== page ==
Plantar fasciitis has really been killing my cardio game.
With my heel sensitivity pretty much taking running off the table, I’ve been seeking out other sweat-inducing alternatives. Alternatives that spike my heart rate and work those oxidative pathways that I don’t stimulate in my strength training programs. Alternatives that keep the pressure off my feet and focus on torching the fat.
Enter, Spin, & Hello FlyWheel!
Boy! Did I ever find my calorie-burn. But man; I also found myself newly achy in my adductors! I was tight, little off balance, and lacking in range of motion. As a yogi and body aware individual, this feeling came as a very unpleasant surprise; flexibility is something I cherish, and it being compromised is something I wouldn’t (and couldn’t!) accept.
About your adductors:
Your adductors are located anterior-medial (on the front of your body, and toward the inside-center of the thigh), where they act as stabilizers of the pelvis and contribute to the strength of the prime movers: quads, hamstrings, and glutes. They run from your hip to your knee and are most notably activated when crossing one’s legs. You may have heard the adductors referred to as the groin–a generalized term for the region–but the adductors include the adductor longus and brevis, gracilis, sartorius, and pectineus. Squeeze your inner thighs together and you’re activating your hip adductors.
As for those hip flexors—they’re comprised of several muscles attaching your femur, or thigh bone, to your pelvis and lumbar spine. They lift your leg when you’re walking upstairs, and they play a part in balance and postural alignment. Pull your knee into your chest — you’re activating your hip flexors.
So if you’re spinning, and sitting, you need to be aware of your weight distribution and implement happy hip flexor practices. Without the following preventive measures, you may subject yourself to staggering lower back and knee pain. Or worse, you might just throw your body out of alignment all together! We want to avoid that post-spin waddle that can result from being inadequately warmed up and then overworked.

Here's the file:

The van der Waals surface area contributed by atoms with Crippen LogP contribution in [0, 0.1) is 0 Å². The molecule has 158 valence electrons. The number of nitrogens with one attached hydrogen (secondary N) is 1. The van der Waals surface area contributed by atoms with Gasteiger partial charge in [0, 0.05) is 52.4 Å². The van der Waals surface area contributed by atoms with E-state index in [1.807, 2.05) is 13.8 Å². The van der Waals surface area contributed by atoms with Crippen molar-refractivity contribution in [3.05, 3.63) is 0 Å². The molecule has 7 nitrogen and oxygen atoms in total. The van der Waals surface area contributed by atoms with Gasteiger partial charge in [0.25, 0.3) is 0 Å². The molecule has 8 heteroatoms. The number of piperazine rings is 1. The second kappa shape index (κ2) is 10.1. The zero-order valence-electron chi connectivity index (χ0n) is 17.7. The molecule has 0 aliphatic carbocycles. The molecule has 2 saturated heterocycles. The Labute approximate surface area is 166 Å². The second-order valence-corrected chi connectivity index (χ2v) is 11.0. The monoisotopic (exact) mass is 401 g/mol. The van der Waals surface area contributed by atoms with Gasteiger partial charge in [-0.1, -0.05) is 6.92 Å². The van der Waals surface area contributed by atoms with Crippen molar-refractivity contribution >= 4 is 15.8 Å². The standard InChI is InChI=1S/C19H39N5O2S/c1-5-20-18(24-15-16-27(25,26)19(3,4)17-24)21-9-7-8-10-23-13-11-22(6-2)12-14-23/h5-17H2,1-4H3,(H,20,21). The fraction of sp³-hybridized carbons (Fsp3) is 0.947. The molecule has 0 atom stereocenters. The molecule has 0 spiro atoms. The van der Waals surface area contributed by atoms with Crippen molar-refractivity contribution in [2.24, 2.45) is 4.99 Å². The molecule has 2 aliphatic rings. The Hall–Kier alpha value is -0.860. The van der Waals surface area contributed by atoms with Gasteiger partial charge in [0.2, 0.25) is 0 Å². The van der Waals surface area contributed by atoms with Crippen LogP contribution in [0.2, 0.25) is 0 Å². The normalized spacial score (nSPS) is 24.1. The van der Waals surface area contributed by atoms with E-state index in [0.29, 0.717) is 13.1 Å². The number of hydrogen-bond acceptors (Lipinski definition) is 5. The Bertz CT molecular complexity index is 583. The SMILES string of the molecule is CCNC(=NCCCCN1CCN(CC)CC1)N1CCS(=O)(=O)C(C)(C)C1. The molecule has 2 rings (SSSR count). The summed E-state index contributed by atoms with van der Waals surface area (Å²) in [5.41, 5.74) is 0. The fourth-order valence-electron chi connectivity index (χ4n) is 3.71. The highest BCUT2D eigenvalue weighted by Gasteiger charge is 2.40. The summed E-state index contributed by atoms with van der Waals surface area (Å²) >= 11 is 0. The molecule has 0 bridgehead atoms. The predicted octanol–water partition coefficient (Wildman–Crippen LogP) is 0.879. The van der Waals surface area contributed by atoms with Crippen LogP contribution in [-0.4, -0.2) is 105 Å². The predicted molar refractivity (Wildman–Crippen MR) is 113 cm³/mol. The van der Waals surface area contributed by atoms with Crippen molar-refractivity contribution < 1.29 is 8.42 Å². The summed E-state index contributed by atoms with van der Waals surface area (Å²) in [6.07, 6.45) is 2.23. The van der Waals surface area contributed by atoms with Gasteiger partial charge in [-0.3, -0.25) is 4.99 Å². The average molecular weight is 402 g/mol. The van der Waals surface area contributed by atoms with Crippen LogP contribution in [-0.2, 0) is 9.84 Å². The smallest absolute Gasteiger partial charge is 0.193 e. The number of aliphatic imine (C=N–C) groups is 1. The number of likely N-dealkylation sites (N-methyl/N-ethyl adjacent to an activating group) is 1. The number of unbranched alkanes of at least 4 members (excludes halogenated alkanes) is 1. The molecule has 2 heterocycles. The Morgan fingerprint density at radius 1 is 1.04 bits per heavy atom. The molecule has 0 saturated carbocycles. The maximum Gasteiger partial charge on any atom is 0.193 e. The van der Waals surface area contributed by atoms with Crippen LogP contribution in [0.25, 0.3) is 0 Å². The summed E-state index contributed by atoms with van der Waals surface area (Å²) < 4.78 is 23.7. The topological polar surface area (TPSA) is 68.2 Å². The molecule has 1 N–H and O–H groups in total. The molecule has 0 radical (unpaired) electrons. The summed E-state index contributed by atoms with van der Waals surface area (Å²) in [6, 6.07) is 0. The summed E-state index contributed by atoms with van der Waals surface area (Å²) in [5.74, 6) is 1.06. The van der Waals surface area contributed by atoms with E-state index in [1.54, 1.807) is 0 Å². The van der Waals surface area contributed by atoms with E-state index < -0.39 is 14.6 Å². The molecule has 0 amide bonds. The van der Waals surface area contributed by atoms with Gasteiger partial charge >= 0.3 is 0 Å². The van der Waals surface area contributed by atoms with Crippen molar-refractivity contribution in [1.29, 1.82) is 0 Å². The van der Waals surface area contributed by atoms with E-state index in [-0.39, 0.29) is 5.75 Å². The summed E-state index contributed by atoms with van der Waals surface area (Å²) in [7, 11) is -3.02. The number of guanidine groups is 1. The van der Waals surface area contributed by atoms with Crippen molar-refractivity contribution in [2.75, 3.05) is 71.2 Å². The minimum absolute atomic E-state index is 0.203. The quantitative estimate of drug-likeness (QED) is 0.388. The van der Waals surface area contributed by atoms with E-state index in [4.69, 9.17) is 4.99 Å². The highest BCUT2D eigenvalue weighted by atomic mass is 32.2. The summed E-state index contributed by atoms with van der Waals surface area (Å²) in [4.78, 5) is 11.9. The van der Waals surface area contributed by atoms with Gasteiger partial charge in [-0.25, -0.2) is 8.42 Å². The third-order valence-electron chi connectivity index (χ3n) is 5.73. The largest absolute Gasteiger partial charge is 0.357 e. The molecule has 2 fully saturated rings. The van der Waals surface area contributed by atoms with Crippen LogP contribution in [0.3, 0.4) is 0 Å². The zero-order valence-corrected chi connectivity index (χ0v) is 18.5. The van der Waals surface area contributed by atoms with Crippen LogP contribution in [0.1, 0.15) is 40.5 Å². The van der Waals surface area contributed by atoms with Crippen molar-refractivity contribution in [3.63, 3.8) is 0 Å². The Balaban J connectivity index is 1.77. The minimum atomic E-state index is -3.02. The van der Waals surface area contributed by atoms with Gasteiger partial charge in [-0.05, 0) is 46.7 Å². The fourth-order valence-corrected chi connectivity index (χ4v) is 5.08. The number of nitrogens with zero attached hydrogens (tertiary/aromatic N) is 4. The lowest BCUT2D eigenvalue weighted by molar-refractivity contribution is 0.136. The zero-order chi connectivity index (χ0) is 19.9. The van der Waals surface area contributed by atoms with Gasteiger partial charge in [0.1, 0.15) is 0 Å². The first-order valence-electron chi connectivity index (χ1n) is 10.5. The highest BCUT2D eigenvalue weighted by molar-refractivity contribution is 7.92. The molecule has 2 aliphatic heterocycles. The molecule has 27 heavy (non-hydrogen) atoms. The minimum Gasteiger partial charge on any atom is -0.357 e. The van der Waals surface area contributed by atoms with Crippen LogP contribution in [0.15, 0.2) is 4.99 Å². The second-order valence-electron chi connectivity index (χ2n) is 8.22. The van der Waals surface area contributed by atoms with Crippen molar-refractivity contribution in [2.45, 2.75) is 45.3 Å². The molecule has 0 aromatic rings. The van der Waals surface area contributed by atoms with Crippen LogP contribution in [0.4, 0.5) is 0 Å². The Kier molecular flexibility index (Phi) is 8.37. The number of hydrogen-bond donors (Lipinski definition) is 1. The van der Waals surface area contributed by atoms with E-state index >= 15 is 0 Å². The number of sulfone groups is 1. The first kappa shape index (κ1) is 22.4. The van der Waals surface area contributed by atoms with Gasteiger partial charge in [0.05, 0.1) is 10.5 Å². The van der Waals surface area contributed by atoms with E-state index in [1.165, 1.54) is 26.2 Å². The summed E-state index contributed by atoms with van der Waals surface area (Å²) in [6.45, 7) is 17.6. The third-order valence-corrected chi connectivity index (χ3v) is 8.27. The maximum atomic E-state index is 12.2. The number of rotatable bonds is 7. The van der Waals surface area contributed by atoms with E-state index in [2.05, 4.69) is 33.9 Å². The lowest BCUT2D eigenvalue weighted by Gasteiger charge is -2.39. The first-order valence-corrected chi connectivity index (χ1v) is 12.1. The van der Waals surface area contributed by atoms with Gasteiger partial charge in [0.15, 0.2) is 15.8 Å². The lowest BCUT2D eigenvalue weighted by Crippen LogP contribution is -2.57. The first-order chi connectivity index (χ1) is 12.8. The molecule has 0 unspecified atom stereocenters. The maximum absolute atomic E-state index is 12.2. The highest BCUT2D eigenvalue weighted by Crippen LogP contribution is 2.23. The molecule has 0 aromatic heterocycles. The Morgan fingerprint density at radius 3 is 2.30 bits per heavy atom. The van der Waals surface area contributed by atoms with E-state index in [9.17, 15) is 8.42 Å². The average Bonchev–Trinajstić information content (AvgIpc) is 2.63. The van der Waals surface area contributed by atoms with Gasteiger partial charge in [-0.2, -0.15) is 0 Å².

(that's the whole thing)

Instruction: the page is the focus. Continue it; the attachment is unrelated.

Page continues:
>> So how do we warm up and loosen these adductors?
Let’s start with the Foam Roller.
Get down onto all fours in a tabletop position (prone, facing down) and place the foam roller vertically beside you. Lift the leg nearest the roller and place the meaty part of your inner thigh (above your knee) on the roller. You can stay up on your hands or go down to your elbows and slowly roll the foam roller in towards your body and up your inner thigh. Find a tender spot and hold the foam roller there for approximately 30 Seconds. You can then begin to roll the foam roller even higher on the inner thigh and closer to your body. Then just repeat the process; don’t forget to switch legs!
>> Beyond foam rolling, we have the Cossack Squat.
This little diddy does wonders for increasing mobility and countering adductor tightness. Give it a whirl before heading into a set of squats and your depth and overall positioning is nearly guaranteed to improve. I’ll leave it to movement aficionado, Kit Laughlin, whom I had the opportunity to meet and learn from in 2015, to walk you through this one. He’s a phenomenal resource for stretch ideas and tutorials. Watch his skater and cossack squat video and feel boundless—inspired!
Now just channel that enthusiasm into your adductor health! I promise that a little more TLC of “The Groin” will help you do great things throughout your day. Yes, that’s a terribly corny statement, but, it’s also entirely true.
Now… Get to work!!
Your Healthy Body Guide –